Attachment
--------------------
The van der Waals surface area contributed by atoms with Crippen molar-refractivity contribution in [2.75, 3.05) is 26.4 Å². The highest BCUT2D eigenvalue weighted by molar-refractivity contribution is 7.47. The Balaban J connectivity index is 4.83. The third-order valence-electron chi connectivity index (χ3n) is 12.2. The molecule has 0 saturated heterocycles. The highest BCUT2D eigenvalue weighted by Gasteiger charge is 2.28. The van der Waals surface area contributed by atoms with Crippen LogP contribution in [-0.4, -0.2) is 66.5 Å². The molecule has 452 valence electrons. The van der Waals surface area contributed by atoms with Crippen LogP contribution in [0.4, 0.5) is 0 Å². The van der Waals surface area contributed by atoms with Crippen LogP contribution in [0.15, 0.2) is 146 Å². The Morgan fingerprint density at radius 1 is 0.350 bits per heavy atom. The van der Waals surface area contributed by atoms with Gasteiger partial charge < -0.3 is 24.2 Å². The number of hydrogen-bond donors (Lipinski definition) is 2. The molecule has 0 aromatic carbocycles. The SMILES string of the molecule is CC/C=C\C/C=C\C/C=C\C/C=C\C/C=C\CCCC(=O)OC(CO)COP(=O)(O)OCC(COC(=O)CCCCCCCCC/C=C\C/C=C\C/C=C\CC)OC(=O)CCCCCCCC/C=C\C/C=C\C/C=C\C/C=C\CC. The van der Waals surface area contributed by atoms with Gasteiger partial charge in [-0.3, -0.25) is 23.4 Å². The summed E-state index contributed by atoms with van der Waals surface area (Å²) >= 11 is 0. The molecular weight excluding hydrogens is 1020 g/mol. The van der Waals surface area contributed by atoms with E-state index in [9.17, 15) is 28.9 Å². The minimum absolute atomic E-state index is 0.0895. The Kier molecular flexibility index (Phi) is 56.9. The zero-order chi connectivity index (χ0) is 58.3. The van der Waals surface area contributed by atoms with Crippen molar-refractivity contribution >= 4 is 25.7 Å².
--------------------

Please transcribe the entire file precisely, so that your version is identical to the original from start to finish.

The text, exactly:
The van der Waals surface area contributed by atoms with Crippen molar-refractivity contribution in [2.75, 3.05) is 26.4 Å². The highest BCUT2D eigenvalue weighted by molar-refractivity contribution is 7.47. The Balaban J connectivity index is 4.83. The third-order valence-electron chi connectivity index (χ3n) is 12.2. The molecule has 0 saturated heterocycles. The highest BCUT2D eigenvalue weighted by Gasteiger charge is 2.28. The van der Waals surface area contributed by atoms with Crippen LogP contribution in [-0.4, -0.2) is 66.5 Å². The molecule has 452 valence electrons. The van der Waals surface area contributed by atoms with Crippen LogP contribution in [0.4, 0.5) is 0 Å². The van der Waals surface area contributed by atoms with Crippen LogP contribution in [0.15, 0.2) is 146 Å². The Morgan fingerprint density at radius 1 is 0.350 bits per heavy atom. The van der Waals surface area contributed by atoms with Gasteiger partial charge < -0.3 is 24.2 Å². The number of hydrogen-bond donors (Lipinski definition) is 2. The molecule has 0 aromatic carbocycles. The SMILES string of the molecule is CC/C=C\C/C=C\C/C=C\C/C=C\C/C=C\CCCC(=O)OC(CO)COP(=O)(O)OCC(COC(=O)CCCCCCCCC/C=C\C/C=C\C/C=C\CC)OC(=O)CCCCCCCC/C=C\C/C=C\C/C=C\C/C=C\CC. The van der Waals surface area contributed by atoms with Gasteiger partial charge in [-0.3, -0.25) is 23.4 Å². The summed E-state index contributed by atoms with van der Waals surface area (Å²) >= 11 is 0. The molecular weight excluding hydrogens is 1020 g/mol. The van der Waals surface area contributed by atoms with E-state index in [9.17, 15) is 28.9 Å². The minimum absolute atomic E-state index is 0.0895. The Kier molecular flexibility index (Phi) is 56.9. The zero-order chi connectivity index (χ0) is 58.3. The van der Waals surface area contributed by atoms with Crippen molar-refractivity contribution >= 4 is 25.7 Å².